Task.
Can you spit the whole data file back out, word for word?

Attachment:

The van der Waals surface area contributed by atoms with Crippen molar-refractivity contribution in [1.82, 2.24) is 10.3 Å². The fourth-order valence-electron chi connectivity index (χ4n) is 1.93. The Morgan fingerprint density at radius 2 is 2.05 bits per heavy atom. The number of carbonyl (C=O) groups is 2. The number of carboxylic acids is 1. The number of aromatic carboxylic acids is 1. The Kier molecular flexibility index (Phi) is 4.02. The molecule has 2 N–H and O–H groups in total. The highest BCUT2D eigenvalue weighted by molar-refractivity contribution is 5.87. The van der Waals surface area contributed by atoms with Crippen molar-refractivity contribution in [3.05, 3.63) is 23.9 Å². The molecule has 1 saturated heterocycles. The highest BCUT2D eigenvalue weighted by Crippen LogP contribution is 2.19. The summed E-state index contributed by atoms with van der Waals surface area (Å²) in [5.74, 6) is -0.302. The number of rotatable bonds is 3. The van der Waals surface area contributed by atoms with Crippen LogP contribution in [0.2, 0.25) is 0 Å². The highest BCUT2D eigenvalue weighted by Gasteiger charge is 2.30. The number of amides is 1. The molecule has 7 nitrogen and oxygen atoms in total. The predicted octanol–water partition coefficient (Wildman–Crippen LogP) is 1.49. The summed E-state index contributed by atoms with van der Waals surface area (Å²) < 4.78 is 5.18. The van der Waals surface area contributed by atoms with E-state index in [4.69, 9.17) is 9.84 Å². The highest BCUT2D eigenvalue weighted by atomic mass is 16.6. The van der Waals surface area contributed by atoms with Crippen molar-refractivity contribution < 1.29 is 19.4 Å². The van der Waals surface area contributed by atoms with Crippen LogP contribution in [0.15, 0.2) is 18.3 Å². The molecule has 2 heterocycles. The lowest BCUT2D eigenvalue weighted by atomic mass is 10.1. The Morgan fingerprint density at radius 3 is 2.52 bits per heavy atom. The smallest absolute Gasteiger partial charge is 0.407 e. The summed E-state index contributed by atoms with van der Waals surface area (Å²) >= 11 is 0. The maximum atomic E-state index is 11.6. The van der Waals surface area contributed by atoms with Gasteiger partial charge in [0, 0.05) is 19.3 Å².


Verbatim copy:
The van der Waals surface area contributed by atoms with Crippen molar-refractivity contribution in [1.82, 2.24) is 10.3 Å². The fourth-order valence-electron chi connectivity index (χ4n) is 1.93. The Morgan fingerprint density at radius 2 is 2.05 bits per heavy atom. The number of carbonyl (C=O) groups is 2. The number of carboxylic acids is 1. The number of aromatic carboxylic acids is 1. The Kier molecular flexibility index (Phi) is 4.02. The molecule has 2 N–H and O–H groups in total. The highest BCUT2D eigenvalue weighted by molar-refractivity contribution is 5.87. The van der Waals surface area contributed by atoms with Crippen molar-refractivity contribution in [3.05, 3.63) is 23.9 Å². The molecule has 1 saturated heterocycles. The highest BCUT2D eigenvalue weighted by Crippen LogP contribution is 2.19. The summed E-state index contributed by atoms with van der Waals surface area (Å²) in [5.74, 6) is -0.302. The number of rotatable bonds is 3. The van der Waals surface area contributed by atoms with Crippen LogP contribution in [0.2, 0.25) is 0 Å². The highest BCUT2D eigenvalue weighted by Gasteiger charge is 2.30. The number of amides is 1. The molecule has 7 nitrogen and oxygen atoms in total. The predicted octanol–water partition coefficient (Wildman–Crippen LogP) is 1.49. The summed E-state index contributed by atoms with van der Waals surface area (Å²) < 4.78 is 5.18. The van der Waals surface area contributed by atoms with E-state index in [4.69, 9.17) is 9.84 Å². The highest BCUT2D eigenvalue weighted by atomic mass is 16.6. The van der Waals surface area contributed by atoms with Crippen molar-refractivity contribution < 1.29 is 19.4 Å². The van der Waals surface area contributed by atoms with Crippen LogP contribution in [0.15, 0.2) is 18.3 Å². The molecule has 2 heterocycles. The lowest BCUT2D eigenvalue weighted by atomic mass is 10.1. The Morgan fingerprint density at radius 3 is 2.52 bits per heavy atom. The smallest absolute Gasteiger partial charge is 0.407 e. The summed E-state index contributed by atoms with van der Waals surface area (Å²) >= 11 is 0. The maximum atomic E-state index is 11.6. The van der Waals surface area contributed by atoms with Gasteiger partial charge in [0, 0.05) is 19.3 Å².